Home to Orkney

The beaches of Orkney are thick with seaweed. Worthless today, two hundred years ago seaweed meant wealth and well-being to the inhabitants of these windswept islands north of Scotland.

Air-dried, then burned in shallow sand pits until it liquefied and hardened into cakes, seaweed was a source of alkali, a substance critical for making glass and soap. The product was called "kelp," after one abundant seaweed. The Orcadians sold it to the British, whose usual source of alkali had been cut off by the Napoleonic wars.

Making kelp was hard and smelly work, explained Lindsay Watkins. "Old people who had made kelp as children would talk about the 'kelp reek.' Sometimes the smoke was so thick it interfered with the growing of crops."

woman in white shirt
James Collins

Anthropology student Lindsay Watkins

Watkins, an undergraduate student majoring in history and anthropology, spent the summer of 2004 on Orkney as part of a team led by Penn State professors James Wood and Patricia Johnson. The project combined three branches of anthropology—archaeology (the students excavated kelp-burning pits, finding and mapping hundreds of them along miles of beaches), demography (they charted the rise and fall of Orkney's population by studying church records), and ethnography (they interviewed elderly Orcadians for their memories of kelp making)—in order to learn how this simple industry affected Orkney's history. Watkins presented the students' work at the 2005 meeting of the Society for Economic Anthropology at Dartmouth College in April.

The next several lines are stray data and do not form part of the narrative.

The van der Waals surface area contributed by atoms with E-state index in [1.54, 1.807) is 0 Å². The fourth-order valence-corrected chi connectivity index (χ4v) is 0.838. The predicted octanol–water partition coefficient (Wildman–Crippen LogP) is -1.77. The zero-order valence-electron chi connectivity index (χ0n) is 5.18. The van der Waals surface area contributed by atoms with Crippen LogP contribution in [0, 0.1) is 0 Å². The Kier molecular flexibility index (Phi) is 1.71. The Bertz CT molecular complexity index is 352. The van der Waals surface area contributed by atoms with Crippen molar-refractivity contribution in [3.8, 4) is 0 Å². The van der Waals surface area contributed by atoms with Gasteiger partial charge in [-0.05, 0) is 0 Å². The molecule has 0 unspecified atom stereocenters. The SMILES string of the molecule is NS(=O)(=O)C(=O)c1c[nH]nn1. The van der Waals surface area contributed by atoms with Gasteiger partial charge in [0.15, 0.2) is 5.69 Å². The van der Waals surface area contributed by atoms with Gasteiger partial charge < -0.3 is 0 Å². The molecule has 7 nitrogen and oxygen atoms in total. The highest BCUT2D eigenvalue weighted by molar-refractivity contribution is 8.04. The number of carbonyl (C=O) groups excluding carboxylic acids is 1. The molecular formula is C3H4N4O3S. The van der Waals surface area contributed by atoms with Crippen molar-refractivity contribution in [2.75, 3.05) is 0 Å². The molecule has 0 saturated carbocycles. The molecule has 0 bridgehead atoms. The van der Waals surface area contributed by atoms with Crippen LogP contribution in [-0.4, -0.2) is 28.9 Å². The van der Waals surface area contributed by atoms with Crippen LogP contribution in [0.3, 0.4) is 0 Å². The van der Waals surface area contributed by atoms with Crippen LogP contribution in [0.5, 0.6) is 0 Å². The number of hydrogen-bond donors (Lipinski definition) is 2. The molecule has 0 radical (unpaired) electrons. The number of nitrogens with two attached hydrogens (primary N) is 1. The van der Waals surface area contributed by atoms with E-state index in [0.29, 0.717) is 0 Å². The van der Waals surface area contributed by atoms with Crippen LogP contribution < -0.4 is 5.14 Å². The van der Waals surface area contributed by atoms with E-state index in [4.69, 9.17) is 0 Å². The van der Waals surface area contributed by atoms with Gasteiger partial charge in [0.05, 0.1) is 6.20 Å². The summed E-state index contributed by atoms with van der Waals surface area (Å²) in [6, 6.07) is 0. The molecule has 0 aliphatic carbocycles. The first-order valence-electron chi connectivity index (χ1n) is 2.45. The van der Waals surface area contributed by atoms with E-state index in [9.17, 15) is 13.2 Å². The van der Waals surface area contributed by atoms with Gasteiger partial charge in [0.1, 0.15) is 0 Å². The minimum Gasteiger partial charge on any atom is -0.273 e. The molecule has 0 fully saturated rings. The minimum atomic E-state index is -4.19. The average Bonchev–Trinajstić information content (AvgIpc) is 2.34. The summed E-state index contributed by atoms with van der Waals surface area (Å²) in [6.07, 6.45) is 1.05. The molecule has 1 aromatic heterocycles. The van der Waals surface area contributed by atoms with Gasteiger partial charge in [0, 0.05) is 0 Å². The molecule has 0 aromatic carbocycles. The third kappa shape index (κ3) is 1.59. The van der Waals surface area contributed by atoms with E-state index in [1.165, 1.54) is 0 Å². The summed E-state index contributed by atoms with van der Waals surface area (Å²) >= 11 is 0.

When the bottom fell out of the kelp market in the 1830s, Watkins explained, life on Orkney was never the same. "Kelp created work. It resulted in an increase in population, since people born on the islands didn't leave and new workers migrated in."

It also changed the island's economy. "Kelp introduced more cash into the islands. People didn't have time to farm, but they could pay their rent in cash. They could import food. It increased their dependence on the global economy, and they never shifted back to supporting themselves totally by farming. When kelp crashed, the islands held too many people for traditional agriculture to support."

circle of stones in sand
Lindsay Watkins

A kelp pit in Orkney.

Since then Orkney's population has fallen steadily. Some islands are deserted. Others have only 60 residents, down from 400 in the 1800s. A third of the population is over 60. While the Penn State team is interested in cultural change over three centuries, the Orcadians are trying to find new ways to bring life back into their islands. Cultural tourism is one way their interests overlap. At the request of the islanders, the Penn State students produced a plan to turn a traditional stone farmhouse into a self-supporting heritage tourism center. The Penn State interviews and other data would become part of the center's database.

Watkins plans to return to Orkney for the 2005 field season. She said,"I've never seen a place in my life that was so beautiful. I've never seen hospitality like this either. The people take a lot of pride in their history and were more than willing to help us."

Lindsay Watkins is an undergraduate student majoring in history and anthropology. She can be reached at law249@psu.edu.

Last Updated June 01, 2005